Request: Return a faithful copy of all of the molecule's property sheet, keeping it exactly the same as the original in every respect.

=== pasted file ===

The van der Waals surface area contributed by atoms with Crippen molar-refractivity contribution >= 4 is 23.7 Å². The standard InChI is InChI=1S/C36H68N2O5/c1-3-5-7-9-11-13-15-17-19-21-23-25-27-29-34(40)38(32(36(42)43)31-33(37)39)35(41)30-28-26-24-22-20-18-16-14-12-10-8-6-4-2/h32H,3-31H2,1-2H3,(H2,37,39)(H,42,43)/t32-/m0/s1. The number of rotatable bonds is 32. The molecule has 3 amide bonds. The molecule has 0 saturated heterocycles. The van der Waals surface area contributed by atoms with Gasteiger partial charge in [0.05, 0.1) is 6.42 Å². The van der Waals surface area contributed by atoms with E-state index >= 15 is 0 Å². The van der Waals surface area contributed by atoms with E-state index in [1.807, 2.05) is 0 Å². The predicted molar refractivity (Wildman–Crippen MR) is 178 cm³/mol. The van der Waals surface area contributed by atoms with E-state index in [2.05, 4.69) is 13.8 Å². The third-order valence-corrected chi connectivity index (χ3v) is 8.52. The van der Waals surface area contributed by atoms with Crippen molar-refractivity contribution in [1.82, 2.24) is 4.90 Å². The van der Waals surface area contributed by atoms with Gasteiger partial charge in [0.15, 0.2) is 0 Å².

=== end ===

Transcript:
The van der Waals surface area contributed by atoms with Crippen molar-refractivity contribution >= 4 is 23.7 Å². The standard InChI is InChI=1S/C36H68N2O5/c1-3-5-7-9-11-13-15-17-19-21-23-25-27-29-34(40)38(32(36(42)43)31-33(37)39)35(41)30-28-26-24-22-20-18-16-14-12-10-8-6-4-2/h32H,3-31H2,1-2H3,(H2,37,39)(H,42,43)/t32-/m0/s1. The number of rotatable bonds is 32. The molecule has 3 amide bonds. The molecule has 0 saturated heterocycles. The van der Waals surface area contributed by atoms with Gasteiger partial charge in [0.05, 0.1) is 6.42 Å². The van der Waals surface area contributed by atoms with E-state index >= 15 is 0 Å². The van der Waals surface area contributed by atoms with E-state index in [1.807, 2.05) is 0 Å². The predicted molar refractivity (Wildman–Crippen MR) is 178 cm³/mol. The van der Waals surface area contributed by atoms with E-state index in [2.05, 4.69) is 13.8 Å². The third-order valence-corrected chi connectivity index (χ3v) is 8.52. The van der Waals surface area contributed by atoms with Crippen molar-refractivity contribution in [1.82, 2.24) is 4.90 Å². The van der Waals surface area contributed by atoms with Gasteiger partial charge in [0.15, 0.2) is 0 Å².